Ferritin is important in iron homeostasis. Its twenty-four chains of two types, H and L, assemble as a hollow shell providing an iron-storage cavity. Ferritin molecules in cells containing high levels of iron tend to be rich in L chains, and may have a long-term storage function, whereas H-rich ferritins are more active in iron metabolism. The molecular basis for the greater activity of H-rich ferritins has until now been obscure, largely because the structure of H-chain ferritin has remained unknown owing to the difficulties in obtaining crystals ordered enough for X-ray crystallographic analysis. Here we report the three-dimensional structure of a human ferritin H-chain homopolymer. By genetically engineering a change in the sequence of the intermolecular contact region, we obtained crystals isomorphous with the homologous rat L ferritin and of high enough quality for X-ray diffraction analysis. The X-ray structure of human H ferritin shows a novel metal site embedded within each of its four-helix bundles and we suggest that ferroxidase activity associated with this site accounts for its rapid uptake of iron.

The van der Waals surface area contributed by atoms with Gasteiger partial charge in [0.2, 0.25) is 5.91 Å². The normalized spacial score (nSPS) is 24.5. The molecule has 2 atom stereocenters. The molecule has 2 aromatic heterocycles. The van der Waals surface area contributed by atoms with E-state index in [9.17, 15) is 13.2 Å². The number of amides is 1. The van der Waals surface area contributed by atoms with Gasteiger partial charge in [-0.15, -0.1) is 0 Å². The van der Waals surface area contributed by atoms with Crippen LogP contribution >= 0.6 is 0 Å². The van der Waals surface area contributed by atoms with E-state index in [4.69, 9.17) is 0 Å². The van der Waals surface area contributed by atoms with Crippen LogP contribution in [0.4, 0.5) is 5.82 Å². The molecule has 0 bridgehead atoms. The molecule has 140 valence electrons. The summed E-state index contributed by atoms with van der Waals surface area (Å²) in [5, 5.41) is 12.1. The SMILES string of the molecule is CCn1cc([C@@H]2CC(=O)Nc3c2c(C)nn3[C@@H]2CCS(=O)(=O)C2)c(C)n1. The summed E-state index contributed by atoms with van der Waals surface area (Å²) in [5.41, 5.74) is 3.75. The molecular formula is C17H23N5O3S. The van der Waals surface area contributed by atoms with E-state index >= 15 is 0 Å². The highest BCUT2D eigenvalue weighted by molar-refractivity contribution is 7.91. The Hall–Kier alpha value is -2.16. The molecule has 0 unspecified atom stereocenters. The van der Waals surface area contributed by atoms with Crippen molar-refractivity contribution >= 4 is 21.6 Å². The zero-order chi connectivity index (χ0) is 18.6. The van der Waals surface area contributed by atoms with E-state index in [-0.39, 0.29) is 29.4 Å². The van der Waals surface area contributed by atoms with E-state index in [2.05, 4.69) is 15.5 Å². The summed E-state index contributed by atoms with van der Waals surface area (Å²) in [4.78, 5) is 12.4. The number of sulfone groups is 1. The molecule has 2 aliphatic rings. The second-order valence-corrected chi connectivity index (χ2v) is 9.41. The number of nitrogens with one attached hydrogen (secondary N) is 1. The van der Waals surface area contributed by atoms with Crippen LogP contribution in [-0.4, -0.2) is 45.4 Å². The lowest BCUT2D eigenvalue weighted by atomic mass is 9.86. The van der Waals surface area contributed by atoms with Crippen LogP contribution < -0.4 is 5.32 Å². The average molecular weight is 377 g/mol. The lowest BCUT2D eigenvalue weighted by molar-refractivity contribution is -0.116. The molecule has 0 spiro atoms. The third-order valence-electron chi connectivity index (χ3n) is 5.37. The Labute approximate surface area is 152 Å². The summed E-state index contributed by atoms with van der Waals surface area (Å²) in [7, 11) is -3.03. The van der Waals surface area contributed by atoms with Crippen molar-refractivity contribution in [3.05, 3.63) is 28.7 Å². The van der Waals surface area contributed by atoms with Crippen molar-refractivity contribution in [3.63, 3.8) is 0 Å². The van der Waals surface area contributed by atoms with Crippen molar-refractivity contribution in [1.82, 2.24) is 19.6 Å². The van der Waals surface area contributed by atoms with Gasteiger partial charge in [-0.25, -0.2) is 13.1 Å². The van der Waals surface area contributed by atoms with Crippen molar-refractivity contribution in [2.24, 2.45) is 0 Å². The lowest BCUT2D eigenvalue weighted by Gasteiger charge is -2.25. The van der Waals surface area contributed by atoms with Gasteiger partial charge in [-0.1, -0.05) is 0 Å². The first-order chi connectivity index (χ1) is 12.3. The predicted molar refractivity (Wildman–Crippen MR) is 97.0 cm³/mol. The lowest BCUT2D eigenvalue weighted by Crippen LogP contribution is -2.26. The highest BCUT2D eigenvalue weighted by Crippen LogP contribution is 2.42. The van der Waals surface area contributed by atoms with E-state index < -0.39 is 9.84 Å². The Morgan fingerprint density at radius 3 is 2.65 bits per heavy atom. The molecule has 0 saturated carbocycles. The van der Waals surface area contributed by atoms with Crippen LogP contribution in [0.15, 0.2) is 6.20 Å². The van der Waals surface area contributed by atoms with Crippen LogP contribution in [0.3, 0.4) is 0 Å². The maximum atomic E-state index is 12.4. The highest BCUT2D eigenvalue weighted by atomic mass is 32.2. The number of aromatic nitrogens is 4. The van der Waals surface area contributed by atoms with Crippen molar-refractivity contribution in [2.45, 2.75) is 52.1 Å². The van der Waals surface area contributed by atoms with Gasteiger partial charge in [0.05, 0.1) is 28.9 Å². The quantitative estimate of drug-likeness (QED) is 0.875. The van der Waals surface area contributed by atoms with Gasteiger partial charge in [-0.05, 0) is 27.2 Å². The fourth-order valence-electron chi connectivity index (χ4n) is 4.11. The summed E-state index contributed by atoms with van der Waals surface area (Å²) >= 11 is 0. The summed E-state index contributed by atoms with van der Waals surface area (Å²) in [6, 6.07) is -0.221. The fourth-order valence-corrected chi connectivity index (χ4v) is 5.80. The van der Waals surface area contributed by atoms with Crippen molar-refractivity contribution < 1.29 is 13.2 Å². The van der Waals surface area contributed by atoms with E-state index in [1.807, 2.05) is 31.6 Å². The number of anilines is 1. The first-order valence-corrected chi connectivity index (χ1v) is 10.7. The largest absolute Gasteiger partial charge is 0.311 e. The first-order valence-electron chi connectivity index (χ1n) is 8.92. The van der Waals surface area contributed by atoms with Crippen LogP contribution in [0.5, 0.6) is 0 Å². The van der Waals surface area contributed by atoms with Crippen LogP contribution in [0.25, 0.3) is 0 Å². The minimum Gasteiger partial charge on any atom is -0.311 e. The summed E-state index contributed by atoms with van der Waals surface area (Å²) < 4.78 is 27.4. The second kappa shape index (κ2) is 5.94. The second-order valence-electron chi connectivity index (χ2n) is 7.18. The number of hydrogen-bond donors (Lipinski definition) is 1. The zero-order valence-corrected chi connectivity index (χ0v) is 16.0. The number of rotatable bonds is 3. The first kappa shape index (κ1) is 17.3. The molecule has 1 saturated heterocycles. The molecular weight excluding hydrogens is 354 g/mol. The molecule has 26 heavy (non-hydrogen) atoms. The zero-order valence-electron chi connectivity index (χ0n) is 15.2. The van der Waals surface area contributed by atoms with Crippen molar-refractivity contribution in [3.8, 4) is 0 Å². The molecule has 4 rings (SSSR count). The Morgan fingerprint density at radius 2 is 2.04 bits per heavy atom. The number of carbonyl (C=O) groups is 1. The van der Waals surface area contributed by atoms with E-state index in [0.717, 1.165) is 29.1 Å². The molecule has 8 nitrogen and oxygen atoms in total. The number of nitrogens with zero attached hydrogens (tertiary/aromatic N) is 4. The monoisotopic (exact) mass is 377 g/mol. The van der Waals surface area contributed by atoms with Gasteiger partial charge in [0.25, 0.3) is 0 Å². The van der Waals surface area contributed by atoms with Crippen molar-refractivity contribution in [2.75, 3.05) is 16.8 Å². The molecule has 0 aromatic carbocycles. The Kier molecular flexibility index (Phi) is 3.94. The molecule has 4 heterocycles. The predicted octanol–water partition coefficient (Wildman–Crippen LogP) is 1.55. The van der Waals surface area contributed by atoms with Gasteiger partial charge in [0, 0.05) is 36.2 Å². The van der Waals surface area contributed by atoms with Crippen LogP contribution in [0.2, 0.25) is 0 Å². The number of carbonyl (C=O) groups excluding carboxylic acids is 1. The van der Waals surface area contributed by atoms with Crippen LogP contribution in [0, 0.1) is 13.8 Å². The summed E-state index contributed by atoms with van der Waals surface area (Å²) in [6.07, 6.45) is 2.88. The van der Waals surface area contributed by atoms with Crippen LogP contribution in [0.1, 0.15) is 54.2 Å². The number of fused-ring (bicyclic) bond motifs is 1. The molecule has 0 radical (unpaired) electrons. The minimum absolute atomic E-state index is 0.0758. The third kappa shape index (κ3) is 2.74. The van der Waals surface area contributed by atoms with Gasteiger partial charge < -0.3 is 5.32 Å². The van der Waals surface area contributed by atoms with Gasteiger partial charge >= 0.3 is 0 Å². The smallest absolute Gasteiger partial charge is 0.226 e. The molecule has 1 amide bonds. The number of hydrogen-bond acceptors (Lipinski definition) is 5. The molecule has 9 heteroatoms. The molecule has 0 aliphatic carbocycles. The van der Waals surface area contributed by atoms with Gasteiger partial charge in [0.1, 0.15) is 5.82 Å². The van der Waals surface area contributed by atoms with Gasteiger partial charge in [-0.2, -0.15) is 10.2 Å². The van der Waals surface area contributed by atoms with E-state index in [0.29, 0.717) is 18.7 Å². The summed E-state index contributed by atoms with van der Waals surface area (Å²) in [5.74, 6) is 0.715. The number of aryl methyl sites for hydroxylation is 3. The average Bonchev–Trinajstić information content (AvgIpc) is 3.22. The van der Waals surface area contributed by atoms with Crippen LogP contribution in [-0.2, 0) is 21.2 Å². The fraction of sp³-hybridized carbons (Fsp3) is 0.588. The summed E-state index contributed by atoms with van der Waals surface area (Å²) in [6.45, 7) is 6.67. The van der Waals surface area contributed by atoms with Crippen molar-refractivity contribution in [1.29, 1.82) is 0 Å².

Solving the structure of human H ferritin by genetically engineering intermolecular crystal contacts.,Lawson DM, Artymiuk PJ, Yewdall SJ, Smith JM, Livingstone JC, Treffry A, Luzzago A, Levi S, Arosio P, Cesareni G, et al. Nature. 1991 Feb 7;349(6309):541-4. PMID:1992356
From MEDLINE®/PubMed®, a database of the U.S. National Library of Medicine.
↑ Lawson DM, Artymiuk PJ, Yewdall SJ, Smith JM, Livingstone JC, Treffry A, Luzzago A, Levi S, Arosio P, Cesareni G, et al.. Solving the structure of human H ferritin by genetically engineering intermolecular crystal contacts. Nature. 1991 Feb 7;349(6309):541-4. PMID:1992356 doi:http://dx.doi.org/10.1038/349541a0